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The fact that a training session for Hamilton County teachers became the object of controversy locally speaks volumes. What it says is that we need to continue a conversation about race — whether local conservatives think so or not.

The spat began earlier this month when nationally-known motivational speaker Robert Jackson addressed teachers in Hamilton County School's Urban Education Institute during a professional development session at Bayside Baptist Church. The presentation included slides on racism and white privilege. Some of those slides went viral when the head of a local conservative group known as Hamilton Flourishing posted them to Facebook. Hamilton Flourishing is a nonprofit think tank fashioned after The Heritage Foundation, a Washington, D.C.-based conservative think tank.

Examples of white privilege were that white people are less likely to be followed, interrogated or searched by law enforcement; their skin tone will not affect their credit or financial responsibility; when accused of a crime, white people are portrayed as good people; and they don't lose opportunities when mistakes are made.

One slide also said "people of color cannot be racist because they lack the institutional power to affect white lives."

In the social media post, Patrick Hampton, vice president of communications and community engagement of Hamilton Flourishing, said, "This is what Hamilton County employees and teachers had to sit through. This is called professional development. The liberal left is running the school systems and pushing their agenda onto our children with our tax dollars."

Hampton, a vocal critic of the public school district, said that taxpayers should be furious.

Well, yes. School leaders and many taxpayers are furious — furious that our schools are in such bad shape after years of "implicit" institutional bias, a bias defined largely, according to our leaders and to Jackson and other experts, as "unconscious" bias.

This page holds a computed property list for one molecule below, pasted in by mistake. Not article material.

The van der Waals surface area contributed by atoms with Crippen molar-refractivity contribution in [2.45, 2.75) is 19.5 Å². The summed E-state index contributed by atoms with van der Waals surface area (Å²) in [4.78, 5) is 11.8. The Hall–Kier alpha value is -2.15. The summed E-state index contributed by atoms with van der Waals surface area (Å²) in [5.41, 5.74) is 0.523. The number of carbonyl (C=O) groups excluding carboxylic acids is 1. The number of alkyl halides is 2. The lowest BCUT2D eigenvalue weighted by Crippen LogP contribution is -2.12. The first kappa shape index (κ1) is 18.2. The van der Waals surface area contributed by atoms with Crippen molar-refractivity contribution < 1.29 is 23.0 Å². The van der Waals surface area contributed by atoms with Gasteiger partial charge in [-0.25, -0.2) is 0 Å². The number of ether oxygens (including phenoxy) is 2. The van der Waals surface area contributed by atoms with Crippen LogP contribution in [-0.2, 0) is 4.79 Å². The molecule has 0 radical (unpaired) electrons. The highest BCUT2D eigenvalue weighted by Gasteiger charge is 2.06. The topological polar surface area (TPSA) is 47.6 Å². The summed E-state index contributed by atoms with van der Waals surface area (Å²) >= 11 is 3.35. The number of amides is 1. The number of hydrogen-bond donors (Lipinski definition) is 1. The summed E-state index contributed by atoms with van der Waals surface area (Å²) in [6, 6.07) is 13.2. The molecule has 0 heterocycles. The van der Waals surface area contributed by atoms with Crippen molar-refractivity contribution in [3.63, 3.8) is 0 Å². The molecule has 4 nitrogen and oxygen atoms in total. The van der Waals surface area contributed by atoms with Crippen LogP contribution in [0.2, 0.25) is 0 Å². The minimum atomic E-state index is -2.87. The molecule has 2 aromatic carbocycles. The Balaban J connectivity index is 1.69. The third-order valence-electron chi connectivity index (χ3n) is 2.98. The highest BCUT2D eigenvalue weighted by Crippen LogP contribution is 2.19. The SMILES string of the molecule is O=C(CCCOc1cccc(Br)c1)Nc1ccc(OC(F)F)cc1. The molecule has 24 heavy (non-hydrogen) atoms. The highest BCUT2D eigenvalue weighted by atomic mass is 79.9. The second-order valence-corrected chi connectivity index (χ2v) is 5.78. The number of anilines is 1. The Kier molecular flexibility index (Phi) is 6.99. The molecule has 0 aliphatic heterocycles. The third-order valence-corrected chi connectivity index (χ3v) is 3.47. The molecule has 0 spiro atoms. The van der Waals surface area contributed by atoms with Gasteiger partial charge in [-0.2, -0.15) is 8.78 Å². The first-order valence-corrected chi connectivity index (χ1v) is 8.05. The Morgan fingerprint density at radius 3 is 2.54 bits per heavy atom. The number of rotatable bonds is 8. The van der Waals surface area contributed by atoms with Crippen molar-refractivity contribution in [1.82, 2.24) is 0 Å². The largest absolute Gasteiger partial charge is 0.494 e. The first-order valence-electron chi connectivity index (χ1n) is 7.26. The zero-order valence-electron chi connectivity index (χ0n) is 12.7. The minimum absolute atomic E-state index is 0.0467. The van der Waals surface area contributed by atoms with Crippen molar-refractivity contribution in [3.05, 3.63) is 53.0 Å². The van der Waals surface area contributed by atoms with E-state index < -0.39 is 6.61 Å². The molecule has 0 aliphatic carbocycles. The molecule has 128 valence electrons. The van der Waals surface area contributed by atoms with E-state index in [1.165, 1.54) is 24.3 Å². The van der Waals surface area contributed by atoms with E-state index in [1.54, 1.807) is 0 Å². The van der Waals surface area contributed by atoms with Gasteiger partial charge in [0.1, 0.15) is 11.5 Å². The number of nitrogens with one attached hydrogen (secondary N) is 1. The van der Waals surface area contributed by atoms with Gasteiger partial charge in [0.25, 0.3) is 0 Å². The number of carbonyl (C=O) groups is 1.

No one is calling teachers blatantly, deliberately racist. It is common sense to comprehend that we all come from different backgrounds and sometimes — no matter our different backgrounds — we fail to think about, let alone understand, others.

Consider:

» Data released in 2018 by the National Center for Education Statistics showed that an achievement gap persists nationally and statewide among children of color, poor children, children who don't speak English as their first language, and their white, wealthier peers.

In Hamilton County, nearly 60% of our third-graders cannot read on grade level. About 60% of our high school graduates aren't jobs ready in local employers' eyes. This in a school system which is 53% white, with 85% of teachers who are white. Most of the black and brown students are concentrated in downtown schools dubbed as the "Opportunity Zone." Many of those school scores were so bad they were at risk of being taken over by the state.

» The Hamilton County Schools district was flagged last year by the state of Tennessee for disproportionately disciplining black students, especially those with disabilities.

Tanji Marshall Reed, of the Education Trust — a national nonprofit education organization focused on closing gaps and disparities in education — said school districts need to look at their data, and teachers need to talk about disparities especially when it comes to race. "If the kids are uncomfortable, and kids are, it's because teachers are living, breathing, walking and teaching out of their bias and their underlying racist biases," she said.

Teachers? Try our school board. This is the school board that in early 2018 essentially put an equity task force on hold because board members didn't think the discussions should be public. Translation: The discussions shouldn't happen. Wait, aren't we often talking about "the conversation" we should have when local news stories highlight anything from police brutality to Confederate statuary to educational equity? Of course, with educational equity, we all too often just want to blame families — particularly black families. Our code is often "fatherless" families.

» Research shows that white teachers discipline students of color more than white students. Research also shows that teachers of color are more likely to recommend students of color for advanced courses or programs than white teachers and are less likely to discipline students of color. A 2017 study by John Hopkins University, found that black students with at least one teacher of color were 29% less likely to drop out of school.

Educators need to talk about this, Reed said. And when they do, it will change the way they teach.

That doesn't mean teachers will stop teaching anything — multiplication, reading, history. It simply means they will learn about and seek the best methods possible to reach all students — which is what teachers really want to do.

Ask yourselves: Is talking about "implicit bias" any less code than "fatherless families" or students "in poverty?"

No. Both are painful truths that we need to talk about, along with the culture that makes them painful. And we need to talk about this openly so we may finally move past the unintended consequences that hold back our children and our community.

Being culturally different is not a fatal flaw. Deliberately refusing to acknowledge bias of any kind is.

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